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Reply #13 on: November 13, 2008, 04:06:34 am » posted from:Eastlake,Ohio,United States

Thank you, I will experiment with a reduction in the velocities though I am not convinced that will help regarding the "jumpiness" I am seeing. I have taken the randomness out and am just manipulating 3 circles of equal size but I still see the circles move in unexpected ways occasionally upon collision, ie. the wrong angle or with a much larger velocity. I am curious about the approximation you mention. How is it an approximation? I wonder if making it more exact would help.
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Reply #14 on: November 13, 2008, 02:01:09 pm » posted from:Taipei,T'ai-pei,Taiwan

Quote
         double vx1 = c1.getXdir(), vy1 = c1.getXdir();
         double vx2 = c2.getXdir(), vy2 = c2.getXdir();

Please check out how you calculate vy1 and vy2!
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Chetmun
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Reply #15 on: November 17, 2008, 05:59:08 am » posted from:Cleveland,Ohio,United States

Yes, thank you. I mentioned I had fixed that in Reply #9. I'm slowing everything down and adding lots of extra drawing and displaying of various values along the way. Something is definitely not right. I'll get to the bottom of it and let you all know what I find! It's a little cumbersome, code-wise, due to the fact that the drawing for each ball is in the ball class and the timer, the moving, and the repainting are separate java methods.
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Reply #16 on: November 19, 2008, 12:33:44 am » posted from:Kalispell,Montana,United States

Chetmun, currently I'm working on a project also involving 2d collision, your private Boolean collision function has helped a great deal in understanding how to start. However, things become cloudy when the Circle class functions come into play. It would help me a great deal if I could take a peak at your Circle Object code? Sorry if this is asking too much, pseudo code would suffice as well... In general I'm stumped on what exactly is needed to represent a circle traveling through space. Thank you.
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Reply #17 on: November 19, 2008, 04:00:43 pm » posted from:Taipei,T'ai-pei,Taiwan

The above simulation was generated with EJS.
There is another verison of 2D Collision , you can download the file and find out the original java code (written with JDK1.0.2).
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Reply #18 on: December 28, 2008, 11:20:55 pm »

I couldn't understand what you are writing in the code, I hope you will explain the important parts with comments next time.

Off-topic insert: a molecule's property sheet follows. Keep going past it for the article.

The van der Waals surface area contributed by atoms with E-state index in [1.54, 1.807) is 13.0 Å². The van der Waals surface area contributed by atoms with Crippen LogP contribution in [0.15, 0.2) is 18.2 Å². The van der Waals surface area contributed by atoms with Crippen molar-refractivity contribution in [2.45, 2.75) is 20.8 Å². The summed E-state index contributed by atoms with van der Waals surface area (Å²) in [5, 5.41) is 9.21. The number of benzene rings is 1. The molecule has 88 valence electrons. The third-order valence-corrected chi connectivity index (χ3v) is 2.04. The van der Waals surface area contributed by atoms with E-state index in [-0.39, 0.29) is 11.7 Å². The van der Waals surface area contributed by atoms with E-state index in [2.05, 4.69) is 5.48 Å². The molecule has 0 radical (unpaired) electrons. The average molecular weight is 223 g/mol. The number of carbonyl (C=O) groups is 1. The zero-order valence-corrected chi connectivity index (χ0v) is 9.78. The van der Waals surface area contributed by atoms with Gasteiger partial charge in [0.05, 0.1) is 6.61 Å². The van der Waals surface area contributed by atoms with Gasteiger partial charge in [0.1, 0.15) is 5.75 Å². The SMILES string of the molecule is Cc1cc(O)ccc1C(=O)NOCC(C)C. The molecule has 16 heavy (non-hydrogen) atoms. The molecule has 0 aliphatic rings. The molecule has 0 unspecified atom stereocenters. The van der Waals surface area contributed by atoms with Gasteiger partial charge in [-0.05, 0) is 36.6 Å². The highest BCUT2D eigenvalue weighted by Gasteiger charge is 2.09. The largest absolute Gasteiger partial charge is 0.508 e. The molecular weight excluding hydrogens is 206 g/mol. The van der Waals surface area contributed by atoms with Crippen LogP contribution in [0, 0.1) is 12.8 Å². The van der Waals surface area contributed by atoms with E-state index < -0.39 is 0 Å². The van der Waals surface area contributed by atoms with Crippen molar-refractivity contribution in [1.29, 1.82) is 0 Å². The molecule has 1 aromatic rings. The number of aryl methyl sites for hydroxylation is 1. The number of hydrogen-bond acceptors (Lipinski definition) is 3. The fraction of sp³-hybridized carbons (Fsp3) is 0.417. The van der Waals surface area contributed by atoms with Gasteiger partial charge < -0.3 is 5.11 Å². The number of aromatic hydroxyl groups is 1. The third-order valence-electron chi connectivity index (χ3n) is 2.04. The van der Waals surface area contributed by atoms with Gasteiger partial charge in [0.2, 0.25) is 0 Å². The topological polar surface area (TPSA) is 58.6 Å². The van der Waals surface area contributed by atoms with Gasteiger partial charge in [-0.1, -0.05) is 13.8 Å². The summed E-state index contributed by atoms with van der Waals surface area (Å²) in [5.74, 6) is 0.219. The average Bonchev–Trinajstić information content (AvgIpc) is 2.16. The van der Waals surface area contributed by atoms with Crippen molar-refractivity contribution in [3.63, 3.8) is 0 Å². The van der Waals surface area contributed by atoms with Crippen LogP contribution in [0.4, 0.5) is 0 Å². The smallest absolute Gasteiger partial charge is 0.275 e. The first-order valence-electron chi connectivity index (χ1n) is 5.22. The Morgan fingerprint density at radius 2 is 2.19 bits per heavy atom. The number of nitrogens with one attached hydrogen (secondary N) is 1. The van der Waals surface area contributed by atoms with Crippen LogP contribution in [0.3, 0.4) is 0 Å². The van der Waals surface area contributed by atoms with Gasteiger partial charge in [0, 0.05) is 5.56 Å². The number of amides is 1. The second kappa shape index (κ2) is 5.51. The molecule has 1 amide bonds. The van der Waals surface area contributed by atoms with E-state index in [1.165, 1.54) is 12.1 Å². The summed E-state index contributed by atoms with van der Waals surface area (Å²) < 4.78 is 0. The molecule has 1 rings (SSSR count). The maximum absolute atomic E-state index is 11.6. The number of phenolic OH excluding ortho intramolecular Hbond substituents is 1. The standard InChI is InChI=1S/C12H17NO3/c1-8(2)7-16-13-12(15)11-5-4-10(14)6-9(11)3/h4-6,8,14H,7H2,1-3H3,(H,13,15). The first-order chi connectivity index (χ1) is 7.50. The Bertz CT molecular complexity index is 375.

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Fu-Kwun Hwang
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Reply #19 on: December 29, 2008, 08:30:25 am »

Please check out 2D Collision for related discussion.

You need to understand the physics before you can understand the code.
Please write down in detail your understanding about collision process,
and the code you do not understand, otherwise, I will not be able to help.
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Reply #20 on: January 06, 2009, 06:46:33 pm »

Sir, can I please have the source code for this applet,even cooler than the other 2D collision, thx
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Fu-Kwun Hwang
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Reply #21 on: January 06, 2009, 08:23:47 pm »

You can always download the EJS source cod in this forum if you login to the system.
Just click  "DOWNLOAD ejs source(xml)"  one line below the simulation.
You need to download EJS and load the source code into EJS.
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Reply #22 on: January 08, 2009, 09:59:02 am »

I'v succesfully gotten to run the EJS and the 2D collision simulation can run but it's in XML so could you provide me with the Java source code like the one provided for the 1D collision coz I don know how to generate the Java source code from the EJS.
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Reply #23 on: January 08, 2009, 10:59:18 am » posted from:Taipei,T'ai-pei,Taiwan

There is a setting in EJS that allow you to either keep java code or remove java code after ejs class files were generated.
(I believe the default is keep java code).
You can find java code in the generated directory (ejsfilename +".app")